It was my second midnight shift as an emergency room volunteer when it happened. I was 18 and thought I knew everything about life. It had been relatively quiet when suddenly a code blue was announced and doctors and nurses began running through the corridors. Several victims of a gang fight were being wheeled past me, writhing in pain. A head nurse grabbed my arm. “Sit with the mother in this room. Make sure she doesn’t come near the operating theater.”
I’m just a volunteer. Don’t they have hospital social workers for this? But I didn’t have time to protest. The head nurse was gone, and I was left with a sobbing woman whose son had just been shot. We sat in the tiny, white room with the door closed to the chaos outside. She began mumbling incomprehensible strings of words that I couldn’t understand, and it became clear to me that she didn’t know any English. I sat next to her on a stiff, plastic chair and held her hand.
“You’re going to be okay. They’re taking care of your son. It’s going to be okay.” She nodded as she continued to cry, even though I don’t think she knew what I was saying.
My eyes traveled to the painting on the wall; it was so hard to look into the face of such raw, unbearable pain. But I forced myself to look away from the painting and be present for this stranger in front of me. I learned more in that sparse white room that harrowing night than I did the rest of my sophomore year. The mother lost her son that night. He was 12 years old, accidentally caught in a crossfire. I wasn’t the one who told her, but I was there when the head nurse came to get her. And without a word, when we saw the nurse’s face, we both knew that he hadn’t made it.
That moment created a shift in my perspective. I couldn’t pretend that life was an endless opportunity, going on forever. For the first time, I let go of the illusion that we are the ones in control of our fates.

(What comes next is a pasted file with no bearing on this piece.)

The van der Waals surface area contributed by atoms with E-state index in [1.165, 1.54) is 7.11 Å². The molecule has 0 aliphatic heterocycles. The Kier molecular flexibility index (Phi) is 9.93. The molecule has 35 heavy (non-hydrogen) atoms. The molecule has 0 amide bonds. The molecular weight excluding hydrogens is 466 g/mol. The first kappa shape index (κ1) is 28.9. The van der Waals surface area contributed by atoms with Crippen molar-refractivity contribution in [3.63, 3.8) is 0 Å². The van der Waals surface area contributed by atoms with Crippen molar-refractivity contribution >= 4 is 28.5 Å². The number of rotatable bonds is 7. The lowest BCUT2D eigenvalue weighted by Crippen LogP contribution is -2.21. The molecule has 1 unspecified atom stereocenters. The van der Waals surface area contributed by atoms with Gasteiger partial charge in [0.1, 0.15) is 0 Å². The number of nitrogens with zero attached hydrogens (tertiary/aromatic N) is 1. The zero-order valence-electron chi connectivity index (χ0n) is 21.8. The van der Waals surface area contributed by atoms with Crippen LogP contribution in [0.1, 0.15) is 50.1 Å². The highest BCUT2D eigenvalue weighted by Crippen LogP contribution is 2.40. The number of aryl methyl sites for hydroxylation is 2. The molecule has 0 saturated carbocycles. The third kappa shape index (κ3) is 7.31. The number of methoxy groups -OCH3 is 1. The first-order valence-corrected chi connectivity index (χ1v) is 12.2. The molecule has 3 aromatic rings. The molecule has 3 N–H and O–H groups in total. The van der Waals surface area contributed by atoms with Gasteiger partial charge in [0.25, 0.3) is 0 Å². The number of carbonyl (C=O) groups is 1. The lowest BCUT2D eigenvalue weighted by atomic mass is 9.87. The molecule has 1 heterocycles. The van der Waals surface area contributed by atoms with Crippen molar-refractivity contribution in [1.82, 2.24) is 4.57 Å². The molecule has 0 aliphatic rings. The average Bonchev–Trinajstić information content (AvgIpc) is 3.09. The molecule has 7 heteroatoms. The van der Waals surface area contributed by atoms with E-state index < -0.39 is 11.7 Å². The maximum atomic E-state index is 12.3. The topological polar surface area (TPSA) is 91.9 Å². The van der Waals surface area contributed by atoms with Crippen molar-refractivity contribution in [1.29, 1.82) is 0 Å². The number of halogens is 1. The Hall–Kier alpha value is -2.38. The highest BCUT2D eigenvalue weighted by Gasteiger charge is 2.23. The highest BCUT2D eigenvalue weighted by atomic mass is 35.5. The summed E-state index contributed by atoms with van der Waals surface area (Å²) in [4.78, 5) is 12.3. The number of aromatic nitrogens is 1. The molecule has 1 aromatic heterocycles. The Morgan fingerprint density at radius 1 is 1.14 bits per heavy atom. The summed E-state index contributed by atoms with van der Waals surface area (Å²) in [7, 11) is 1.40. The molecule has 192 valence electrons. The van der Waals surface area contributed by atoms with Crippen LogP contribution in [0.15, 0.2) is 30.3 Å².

As the Nine Days begin, leading up to Tisha B’Av, the darkest, most painful day of the Jewish calendar, wrestling with suffering dominates our thoughts. There is so much we are already grieving for right now. There seems to be no end in sight for the war in Gaza. And every life that is lost and every person that is injured pulls us further down into this deep well of pain. What can we learn from the pain? What can we do with the suffering? How can we find God when He is hiding His Presence?
1. Learn to accept. We are a culture that focuses on achievement and persistence. Most of the time this serves us well. But after a trauma, people sometimes need to adjust to a new reality with different limitations. Thinking that life can and will continue the way it did before becomes an obstacle to moving forward.
David B. Feldman and Lee Daniel Kravetz, authors of Supersurvivors: The Surprising Link between Suffering and Success, write, “Giving up is sometimes the only way to move forward. Truly accepting the consequences of a trauma with realistic thinking rather than delusional positive thinking, can open people up to true hope-something that enables setting and achieving goals that ultimately can improve one’s life.” (Supersurvivors, p.28) There is an expression that God never closes a door without opening up a new one. This is often true, but sometimes we are asked to sit in a waiting room before we can go through the next door. What will we do while we wait? Will we accept where we are and create new goals? Or will we impatiently knock on the closed door, still focused on what was supposed to be?
2. Stop trying to press the reset button. Many of us have ideas and assumptions about the way that the world works. We hold onto these ideas because they make us feel secure, and they keep our daily lives within a familiar comfort zone. But trauma and suffering shake us out of that zone, and however much we may want to, we can’t press a reset button and go back to viewing life the same way as before.